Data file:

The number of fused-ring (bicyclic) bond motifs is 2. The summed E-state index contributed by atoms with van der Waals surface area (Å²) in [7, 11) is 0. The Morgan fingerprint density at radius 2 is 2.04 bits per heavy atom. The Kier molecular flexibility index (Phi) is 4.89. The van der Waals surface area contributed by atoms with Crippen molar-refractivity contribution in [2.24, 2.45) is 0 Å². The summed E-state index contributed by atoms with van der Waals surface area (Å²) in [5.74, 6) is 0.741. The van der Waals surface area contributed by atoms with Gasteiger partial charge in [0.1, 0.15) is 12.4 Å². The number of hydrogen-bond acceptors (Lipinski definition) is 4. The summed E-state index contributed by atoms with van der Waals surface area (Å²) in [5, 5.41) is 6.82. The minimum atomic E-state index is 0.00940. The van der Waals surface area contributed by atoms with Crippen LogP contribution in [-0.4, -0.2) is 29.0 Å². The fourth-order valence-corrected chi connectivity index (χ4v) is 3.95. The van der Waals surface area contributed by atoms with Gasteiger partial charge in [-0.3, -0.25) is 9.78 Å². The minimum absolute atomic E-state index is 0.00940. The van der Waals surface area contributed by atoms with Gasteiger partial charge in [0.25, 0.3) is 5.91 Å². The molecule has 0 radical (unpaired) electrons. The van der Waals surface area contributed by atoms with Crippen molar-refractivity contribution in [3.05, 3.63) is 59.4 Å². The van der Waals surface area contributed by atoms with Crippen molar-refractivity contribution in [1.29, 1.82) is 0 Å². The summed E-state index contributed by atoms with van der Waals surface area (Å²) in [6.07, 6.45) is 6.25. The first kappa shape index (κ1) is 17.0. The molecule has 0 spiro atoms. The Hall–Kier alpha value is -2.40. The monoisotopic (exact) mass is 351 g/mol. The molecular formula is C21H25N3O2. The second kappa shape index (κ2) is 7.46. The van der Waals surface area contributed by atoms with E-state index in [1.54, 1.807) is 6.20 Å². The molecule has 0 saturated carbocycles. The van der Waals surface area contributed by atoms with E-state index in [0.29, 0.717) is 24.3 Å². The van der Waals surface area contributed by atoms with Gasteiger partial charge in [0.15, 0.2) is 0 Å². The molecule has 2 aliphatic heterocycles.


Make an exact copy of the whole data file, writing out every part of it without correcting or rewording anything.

The number of fused-ring (bicyclic) bond motifs is 2. The summed E-state index contributed by atoms with van der Waals surface area (Å²) in [7, 11) is 0. The Morgan fingerprint density at radius 2 is 2.04 bits per heavy atom. The Kier molecular flexibility index (Phi) is 4.89. The van der Waals surface area contributed by atoms with Crippen molar-refractivity contribution in [2.24, 2.45) is 0 Å². The summed E-state index contributed by atoms with van der Waals surface area (Å²) in [5.74, 6) is 0.741. The van der Waals surface area contributed by atoms with Gasteiger partial charge in [0.1, 0.15) is 12.4 Å². The number of hydrogen-bond acceptors (Lipinski definition) is 4. The summed E-state index contributed by atoms with van der Waals surface area (Å²) in [5, 5.41) is 6.82. The minimum atomic E-state index is 0.00940. The van der Waals surface area contributed by atoms with Crippen LogP contribution in [-0.4, -0.2) is 29.0 Å². The fourth-order valence-corrected chi connectivity index (χ4v) is 3.95. The van der Waals surface area contributed by atoms with Gasteiger partial charge in [-0.3, -0.25) is 9.78 Å². The minimum absolute atomic E-state index is 0.00940. The van der Waals surface area contributed by atoms with Gasteiger partial charge in [0.25, 0.3) is 5.91 Å². The molecule has 0 radical (unpaired) electrons. The van der Waals surface area contributed by atoms with Crippen molar-refractivity contribution in [3.05, 3.63) is 59.4 Å². The van der Waals surface area contributed by atoms with Crippen molar-refractivity contribution in [1.29, 1.82) is 0 Å². The summed E-state index contributed by atoms with van der Waals surface area (Å²) in [6.07, 6.45) is 6.25. The first kappa shape index (κ1) is 17.0. The molecule has 0 spiro atoms. The Hall–Kier alpha value is -2.40. The monoisotopic (exact) mass is 351 g/mol. The molecular formula is C21H25N3O2. The second kappa shape index (κ2) is 7.46. The van der Waals surface area contributed by atoms with E-state index in [1.54, 1.807) is 6.20 Å². The molecule has 0 saturated carbocycles. The van der Waals surface area contributed by atoms with E-state index in [0.29, 0.717) is 24.3 Å². The van der Waals surface area contributed by atoms with Gasteiger partial charge in [0.15, 0.2) is 0 Å². The molecule has 2 aliphatic heterocycles.